As with all such fables it’s a story that suggests various interpretations. One would be to see the city as the Internet, a virtual reality controlled by a hidden elite who might as well be gods for all we know of their mysterious ways. Meanwhile, any resistance is futile, as there is no alternative life we can return to outside the crystal dome.

Docile

Docile
By K. M. Szpara

In the not-too-distant future, economic inequality has continued apace and society has bifurcated into a class of trillionaires at the top and hardscrabble working poor who are millions of dollars in debt at the bottom. One way out of debt bondage is to sell oneself into slavery, which involves taking a drug called Dociline that, as the name suggests, makes you docile.

A young man named Elisha Wilder signs up for the slave program and is purchased by the trillionaire Dr. Alexander Bishop III, scion of the pharmaceutical family that makes Dociline. It’s love at first sight, and what follows is a dystopic version of Fifty Shades of Grey, or “slavefic” porn (yes, it has a name).

It’s easy to see the mass appeal of such tales, though their very popularity might be cause for some concern. Despite the seemingly progressive bent to the politics here – the tagline is “There is no consent under capitalism” – the message is complicated by passages of rape and casual racism. The bottom line seems to be that you should enjoy kinky sex but respect the rules, especially when you’re exploiting the poor. Otherwise you might end up in court, even if you’re a trillionaire.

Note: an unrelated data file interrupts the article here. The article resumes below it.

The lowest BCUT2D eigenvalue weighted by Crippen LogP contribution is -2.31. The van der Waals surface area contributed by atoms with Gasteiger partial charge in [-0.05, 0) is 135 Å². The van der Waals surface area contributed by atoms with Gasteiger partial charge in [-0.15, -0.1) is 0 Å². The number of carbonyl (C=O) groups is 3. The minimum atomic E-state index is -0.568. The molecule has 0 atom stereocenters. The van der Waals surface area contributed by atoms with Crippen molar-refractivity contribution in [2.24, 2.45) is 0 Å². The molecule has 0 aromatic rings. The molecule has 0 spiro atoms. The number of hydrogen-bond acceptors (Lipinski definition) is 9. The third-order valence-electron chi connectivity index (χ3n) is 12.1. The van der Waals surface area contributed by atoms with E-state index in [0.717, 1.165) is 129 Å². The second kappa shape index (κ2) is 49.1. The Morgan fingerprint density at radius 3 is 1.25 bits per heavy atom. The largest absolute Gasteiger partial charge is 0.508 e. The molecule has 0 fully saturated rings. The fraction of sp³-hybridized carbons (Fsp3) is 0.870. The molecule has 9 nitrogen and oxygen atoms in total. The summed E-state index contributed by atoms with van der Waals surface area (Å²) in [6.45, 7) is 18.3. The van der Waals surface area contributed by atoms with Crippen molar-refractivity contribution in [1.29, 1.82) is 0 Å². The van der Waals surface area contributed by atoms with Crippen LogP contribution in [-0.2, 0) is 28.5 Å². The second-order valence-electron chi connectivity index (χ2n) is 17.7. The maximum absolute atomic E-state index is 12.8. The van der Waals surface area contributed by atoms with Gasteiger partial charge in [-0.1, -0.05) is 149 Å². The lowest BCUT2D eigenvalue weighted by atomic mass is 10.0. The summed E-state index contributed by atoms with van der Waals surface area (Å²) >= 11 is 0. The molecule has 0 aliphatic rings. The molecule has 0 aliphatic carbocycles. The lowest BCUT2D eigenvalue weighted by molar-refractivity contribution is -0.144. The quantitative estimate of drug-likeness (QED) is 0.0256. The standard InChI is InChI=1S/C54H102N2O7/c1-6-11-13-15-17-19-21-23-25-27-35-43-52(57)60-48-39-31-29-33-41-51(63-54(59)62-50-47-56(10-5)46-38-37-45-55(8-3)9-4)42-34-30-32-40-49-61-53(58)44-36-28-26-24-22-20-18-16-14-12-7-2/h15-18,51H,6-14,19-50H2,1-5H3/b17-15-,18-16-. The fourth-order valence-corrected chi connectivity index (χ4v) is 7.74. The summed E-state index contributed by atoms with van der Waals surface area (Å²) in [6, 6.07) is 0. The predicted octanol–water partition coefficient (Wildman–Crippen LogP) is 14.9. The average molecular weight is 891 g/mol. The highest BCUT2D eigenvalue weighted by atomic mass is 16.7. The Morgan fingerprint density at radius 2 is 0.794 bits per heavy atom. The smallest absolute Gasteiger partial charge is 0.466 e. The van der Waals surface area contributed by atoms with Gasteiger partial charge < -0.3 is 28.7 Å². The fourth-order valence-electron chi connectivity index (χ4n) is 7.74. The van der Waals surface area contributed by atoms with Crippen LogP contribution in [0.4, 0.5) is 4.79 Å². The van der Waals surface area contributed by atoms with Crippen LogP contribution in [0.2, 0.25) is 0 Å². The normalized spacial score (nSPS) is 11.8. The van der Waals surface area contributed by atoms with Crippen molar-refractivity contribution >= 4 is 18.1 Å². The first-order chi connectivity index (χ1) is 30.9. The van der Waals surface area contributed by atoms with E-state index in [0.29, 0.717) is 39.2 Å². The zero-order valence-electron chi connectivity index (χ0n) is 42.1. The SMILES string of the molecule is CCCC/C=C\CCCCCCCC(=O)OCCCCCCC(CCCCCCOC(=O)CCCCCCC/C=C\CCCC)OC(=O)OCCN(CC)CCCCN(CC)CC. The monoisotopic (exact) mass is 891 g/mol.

Supernova Era

Supernova Era
By Cixin Liu (translated by Joel Martinsen)

In Supernova Era a nearby star explodes and the resulting radiation has the effect of fatally poisoning all the adults on Earth. Knowing they are dying, the grown-ups initiate a crash-course program for the children in order to teach them the knowledge and skills necessary for humanity’s survival.

What begins as a typical Cixin Liu story, with the government bringing scientists and the military together to solve some problem threatening the planet, turns into a broader meditation on human nature and social behaviour as the last adults die and the geopolitical games-without-frontiers of the Supernova Era get started.

It’s interesting that this novel came out at the same time as a re-release of Hugh Howey’s Half Way Home, as both books deal with young people having to create new worlds on their own. What with the recent school strikes against climate change in the news it’s a timely message (though Liu wrote the novel in 1989). But it’s also no coincidence that both books invoke The Lord of the Flies as warnings of what can go wrong in such scenarios.